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Wednesday, May 11, 2011

“direct translation” of Orestes’ opening lines

If we reject the functional equivalence framework in favor of “direct translation”, what does that mean? What is a “direct translation” of Orestes’ opening lines going to look like?  I am not sure what direct translation of Attic Tragedy would look like. After a decade of reading numerous monographs on translation using an ostensive-inferential language model the implications for actual translation are not particularly obvious.  

Ὦ φίλτατ' ἀνδρῶν προσπόλων, ὥς μοι σαφῆ
σημεῖα φαίνεις ἐσθλὸς εἰς ἡμᾶς γεγώς·

Most faithful friend,
your loyalty is clear
your deeds prove it.   

The first casualty is word order. An attempt to mirror the surface structure would result in gibberish. But a lot more has changed here than simply word order. Nothing is said about Paedagogus being a servant προσπόλων. Two concepts φίλτατ' (most honored friend) and ἐσθλὸς (faithful) are blended somewhat. The recipients of the faithful service,  which are explicit in greek εἰς ἡμᾶς (to us), are left implicit in english. The notion that Paedagogus’ deeds prove his loyalty is imported. The text says μοι σαφῆ σημεῖα φαίνεις you made known to us [your loyalty] by a clear sign. [Not sure what to do with μοι for/to me and εἰς ἡμᾶς to us.]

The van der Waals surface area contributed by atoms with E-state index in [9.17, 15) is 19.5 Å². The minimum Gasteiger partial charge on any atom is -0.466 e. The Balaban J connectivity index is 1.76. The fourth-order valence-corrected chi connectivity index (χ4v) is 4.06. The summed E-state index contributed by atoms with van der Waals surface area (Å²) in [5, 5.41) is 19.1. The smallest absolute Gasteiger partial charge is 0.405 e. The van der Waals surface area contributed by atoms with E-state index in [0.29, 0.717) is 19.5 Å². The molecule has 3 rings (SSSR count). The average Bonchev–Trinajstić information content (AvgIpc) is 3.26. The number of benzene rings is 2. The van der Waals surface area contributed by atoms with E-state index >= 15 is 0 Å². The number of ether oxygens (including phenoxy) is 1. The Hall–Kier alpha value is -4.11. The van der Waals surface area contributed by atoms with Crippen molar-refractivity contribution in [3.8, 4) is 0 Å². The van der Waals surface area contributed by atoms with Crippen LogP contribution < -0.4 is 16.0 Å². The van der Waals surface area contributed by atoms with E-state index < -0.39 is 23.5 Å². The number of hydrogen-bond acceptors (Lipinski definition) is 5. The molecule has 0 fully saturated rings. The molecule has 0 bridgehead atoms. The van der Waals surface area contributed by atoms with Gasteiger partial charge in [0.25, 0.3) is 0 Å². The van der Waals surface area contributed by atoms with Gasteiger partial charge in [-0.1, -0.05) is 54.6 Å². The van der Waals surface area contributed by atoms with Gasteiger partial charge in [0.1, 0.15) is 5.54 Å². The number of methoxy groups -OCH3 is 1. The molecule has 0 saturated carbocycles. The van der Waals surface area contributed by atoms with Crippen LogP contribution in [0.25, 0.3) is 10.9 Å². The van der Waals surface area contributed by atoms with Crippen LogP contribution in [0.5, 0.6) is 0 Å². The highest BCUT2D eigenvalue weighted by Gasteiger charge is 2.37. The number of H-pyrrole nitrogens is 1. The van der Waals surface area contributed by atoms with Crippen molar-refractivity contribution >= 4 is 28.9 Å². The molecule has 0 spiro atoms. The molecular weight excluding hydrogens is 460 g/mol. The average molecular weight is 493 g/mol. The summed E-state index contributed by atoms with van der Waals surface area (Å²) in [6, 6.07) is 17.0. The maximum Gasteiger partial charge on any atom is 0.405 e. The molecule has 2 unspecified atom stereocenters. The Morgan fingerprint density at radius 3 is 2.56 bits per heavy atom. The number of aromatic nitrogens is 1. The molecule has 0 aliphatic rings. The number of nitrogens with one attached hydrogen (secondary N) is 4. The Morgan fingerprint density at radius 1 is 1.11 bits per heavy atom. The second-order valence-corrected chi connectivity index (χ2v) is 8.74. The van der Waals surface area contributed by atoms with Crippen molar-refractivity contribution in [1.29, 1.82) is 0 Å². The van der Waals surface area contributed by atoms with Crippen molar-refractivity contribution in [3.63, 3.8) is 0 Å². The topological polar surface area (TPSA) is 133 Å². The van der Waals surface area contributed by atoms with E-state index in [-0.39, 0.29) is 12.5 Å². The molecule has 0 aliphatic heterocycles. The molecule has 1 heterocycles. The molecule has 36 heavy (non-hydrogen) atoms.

This translation doesn’t include urban street language idioms, however the wording is simple and direct and should be intelligible to people who learned english after childhood.

This translation provides no clues that culture background information is required. A foot note after “Most faithful friend” could explain the relationship between Paedagogus and Orestes.


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